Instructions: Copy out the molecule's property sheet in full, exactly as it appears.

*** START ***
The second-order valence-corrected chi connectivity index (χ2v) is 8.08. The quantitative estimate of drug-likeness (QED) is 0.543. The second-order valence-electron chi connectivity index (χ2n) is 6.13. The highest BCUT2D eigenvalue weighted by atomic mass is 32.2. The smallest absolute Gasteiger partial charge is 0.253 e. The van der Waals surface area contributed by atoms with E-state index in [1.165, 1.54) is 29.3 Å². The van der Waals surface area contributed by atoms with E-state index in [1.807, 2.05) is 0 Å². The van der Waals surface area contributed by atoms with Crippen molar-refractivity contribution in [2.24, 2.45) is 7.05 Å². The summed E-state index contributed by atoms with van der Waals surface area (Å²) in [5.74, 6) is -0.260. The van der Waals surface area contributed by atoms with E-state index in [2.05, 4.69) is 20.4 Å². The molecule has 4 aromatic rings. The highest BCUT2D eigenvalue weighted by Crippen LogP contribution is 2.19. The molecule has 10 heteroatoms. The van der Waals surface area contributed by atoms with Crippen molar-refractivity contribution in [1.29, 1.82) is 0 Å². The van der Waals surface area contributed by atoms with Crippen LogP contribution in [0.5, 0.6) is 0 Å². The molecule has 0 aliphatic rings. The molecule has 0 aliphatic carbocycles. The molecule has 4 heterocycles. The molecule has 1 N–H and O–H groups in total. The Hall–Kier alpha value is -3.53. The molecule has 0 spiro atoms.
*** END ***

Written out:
The second-order valence-corrected chi connectivity index (χ2v) is 8.08. The quantitative estimate of drug-likeness (QED) is 0.543. The second-order valence-electron chi connectivity index (χ2n) is 6.13. The highest BCUT2D eigenvalue weighted by atomic mass is 32.2. The smallest absolute Gasteiger partial charge is 0.253 e. The van der Waals surface area contributed by atoms with E-state index in [1.165, 1.54) is 29.3 Å². The van der Waals surface area contributed by atoms with E-state index in [1.807, 2.05) is 0 Å². The van der Waals surface area contributed by atoms with Crippen molar-refractivity contribution in [2.24, 2.45) is 7.05 Å². The summed E-state index contributed by atoms with van der Waals surface area (Å²) in [5.74, 6) is -0.260. The van der Waals surface area contributed by atoms with E-state index in [2.05, 4.69) is 20.4 Å². The molecule has 4 aromatic rings. The highest BCUT2D eigenvalue weighted by Crippen LogP contribution is 2.19. The molecule has 10 heteroatoms. The van der Waals surface area contributed by atoms with Crippen molar-refractivity contribution in [1.29, 1.82) is 0 Å². The van der Waals surface area contributed by atoms with Crippen LogP contribution in [0.5, 0.6) is 0 Å². The molecule has 0 aliphatic rings. The molecule has 0 aliphatic carbocycles. The molecule has 4 heterocycles. The molecule has 1 N–H and O–H groups in total. The Hall–Kier alpha value is -3.53. The molecule has 0 spiro atoms.